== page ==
As the Niners were entering this postseason, the big question for them was at quarterback. A lot of folks were not sold on Colin Kaepernick. And the fact that he only had 7 career starts and no playoff experience did not inspire much confidence.
However, the 49ers starting QB answered a lot of those questions on Saturday night. After a rocky start against the Green Bay Packers - throwing a pick-6 to Sam Shields and getting behind early - Kaepernick played like a man possessed.
His final stat-line was unreal, as it clearly illustrated how he put this offense on his back to outscore Aaron Rodgers and the Pack.
On 33 plays (17 completions, 16 rushes), Kaepernick totaled 444 yards and four touchdowns. In a head-to-head match-up, this was double the production of the reigning league MVP.
The second-year player put on a mind-blowing performance that not only won San Francisco the game, but also had other GM's and scouts around the league re-thinking the way they evaluate talent. This new wave of quarterback could be revolutionary and I would expect a further change in the landscape immediately - meaning 2013.
But Kaepernick's don't grow on trees, mind you. He is a rare breed of quarterback that is a true-to-life dual-threat because he is capable of winning games strictly with his arm. The long, lean frame and a track speed are an added bonus and can be deadly when setup properly.
In the post-game press conference, 49ers All-Pro linebacker Patrick Willis spoke about what makes Colin Kaepernick such a unique and effective player at the QB position.
From a defender's point of view, how difficult is it to play against a quarterback like QB Colin Kaepernick?
"Put me in a tough one when you ask me about my own teammate. From what we see in practice and from what we see in the game, obviously you see a quarterback run the way that he runs. That's unbelievable. And to see him in practice, you never really see him open up like that in practice. You see them do the offense what they do and whatnot. But, to see him do it in a game, it amazes me. It wows me. And I'm just saying wow, did he just do that. And credit goes to that whole offense to have a guy like [RB] Frank [Gore] who people have to account for. And then Kap's doing what he's doing. And before you know it, hopefully they don't know which one to go for. And both of them are running wild, which they did today."
Can you talk about how impressed it is to see him through his development? So much is talked about with guys like Redskins QB Robert Griffin III and Colts QB Andrew Luck. But, those guys are out and Colin's still in it helping you guys out?
"Yeah, just to see how fast he's picked up on the offense, just to see how fast he's picked up on the game period, it's remarkable. And I know that Kap's a guy who works every day and he's very confident in himself, not conceited by any means. But, if you see what we see every day. I get there and, I'm the type of man I don't like to be outworked, but honestly I get there to the facility and he's outside already warming up. And I think he works out every day. I joke with him all the time. I say you've got to be one of the biggest and strongest quarterbacks I've seen. But, he plays the position like a true quarterback. And that's what it's going to take. And I'm just happy to see him do that. And he's done well for us today. And it doesn't stop here. We've got a big game next week wherever we play. And that's our next focus."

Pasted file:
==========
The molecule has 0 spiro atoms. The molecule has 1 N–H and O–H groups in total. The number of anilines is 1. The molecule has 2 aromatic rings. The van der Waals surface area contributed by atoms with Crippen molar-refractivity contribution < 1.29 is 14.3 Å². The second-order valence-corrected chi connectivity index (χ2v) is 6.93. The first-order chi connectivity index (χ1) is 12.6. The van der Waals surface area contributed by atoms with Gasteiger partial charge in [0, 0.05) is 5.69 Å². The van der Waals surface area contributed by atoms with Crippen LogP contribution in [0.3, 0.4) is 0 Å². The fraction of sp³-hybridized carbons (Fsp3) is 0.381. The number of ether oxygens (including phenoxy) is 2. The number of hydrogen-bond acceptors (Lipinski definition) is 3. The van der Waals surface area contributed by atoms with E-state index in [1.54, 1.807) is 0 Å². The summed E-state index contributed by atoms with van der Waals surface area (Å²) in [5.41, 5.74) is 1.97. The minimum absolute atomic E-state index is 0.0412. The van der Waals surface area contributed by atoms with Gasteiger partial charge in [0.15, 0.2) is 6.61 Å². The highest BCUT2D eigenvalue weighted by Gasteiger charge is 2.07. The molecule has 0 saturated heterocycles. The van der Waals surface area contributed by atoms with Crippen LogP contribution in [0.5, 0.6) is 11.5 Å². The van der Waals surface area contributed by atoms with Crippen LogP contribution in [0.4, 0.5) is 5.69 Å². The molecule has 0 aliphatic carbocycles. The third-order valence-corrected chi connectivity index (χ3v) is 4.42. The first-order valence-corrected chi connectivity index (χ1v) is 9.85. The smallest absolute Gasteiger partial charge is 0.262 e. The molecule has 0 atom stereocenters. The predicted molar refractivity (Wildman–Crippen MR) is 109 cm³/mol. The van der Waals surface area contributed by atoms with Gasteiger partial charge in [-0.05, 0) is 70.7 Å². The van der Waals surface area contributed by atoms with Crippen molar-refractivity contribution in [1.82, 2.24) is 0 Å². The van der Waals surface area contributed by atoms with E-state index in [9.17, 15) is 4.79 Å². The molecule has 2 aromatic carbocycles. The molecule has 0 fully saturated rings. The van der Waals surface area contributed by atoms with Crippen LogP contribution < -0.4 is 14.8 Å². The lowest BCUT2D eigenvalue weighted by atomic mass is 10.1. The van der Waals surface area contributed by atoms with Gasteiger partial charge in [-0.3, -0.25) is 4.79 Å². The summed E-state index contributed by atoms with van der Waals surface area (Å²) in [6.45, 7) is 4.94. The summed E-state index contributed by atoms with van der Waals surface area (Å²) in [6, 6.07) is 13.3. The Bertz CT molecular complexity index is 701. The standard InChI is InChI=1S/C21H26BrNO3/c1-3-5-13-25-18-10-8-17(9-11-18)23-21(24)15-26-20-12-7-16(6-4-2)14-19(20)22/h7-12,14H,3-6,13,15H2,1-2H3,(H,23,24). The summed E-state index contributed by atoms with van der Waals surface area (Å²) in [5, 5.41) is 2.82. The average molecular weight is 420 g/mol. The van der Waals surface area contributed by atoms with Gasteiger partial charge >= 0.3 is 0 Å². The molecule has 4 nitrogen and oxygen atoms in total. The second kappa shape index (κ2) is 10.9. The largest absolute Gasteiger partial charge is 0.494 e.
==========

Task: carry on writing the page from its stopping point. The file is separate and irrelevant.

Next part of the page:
You talk about how fast he picks things up, how fast is he though when you see him on the field?
"He's fast. It's just one thing when you see a guy get behind a guy and they try to run and the guy already has a step on him. But, to see a guy come across the field at an angle and he eats up the angle, to us that's fast. That guy's moving. And like I said, it's great to have him doing what he's doing. And not only is his speed remarkable, just to see how he's throwing the ball. Seeing how he's getting behind other guys, that's amazing, too. My hat goes off to that offense, that side of the ball. Like I said, today when our defense was struggling they kept us in there in that second half. We knew if we came back out and we played to the level that they were playing and even higher, then the game would be ours. And that was the outcome. We won."
Willis is describing the total package.
He acknowledges that Kaepernick is a playmaker for the offense, which is an ideal situation, considering he touches the ball on every offensive play. Willis believes Kaepernick is someone defenses have to account for every down. And that in itself is a difficult task since San Francisco has other big-play guys on offense outside the QB.
With the weapons he has around him, there is always a play to be made. If the defense breaks down, he can run right through them -- even the two- and three-yard gains are preferable over sacks.
But I digress.
Willis hammers the point home: what Kaepernick can do physically makes him an enormous burden on defenses. He can wear defenses out, both mentally and physically. And with how far advanced he is at the stage, considering he only has 8 career starts, is incredibly encouraging.
The 49ers linebacker also notes that Kaepernick brings a relentless work ethic, and is one who leads by example. This is great for the team because you need your quarterback to be your hardest worker. Pardon the cliche, but he must be the first guy in the door and the last guy to leave.
Between his physical tools, work ethic and continued development, Kaepernick can become the ultimate weapon for an offense. And having someone like that brings peace of mind for a defense, knowing he's out there capable of making plays and winning games on his own.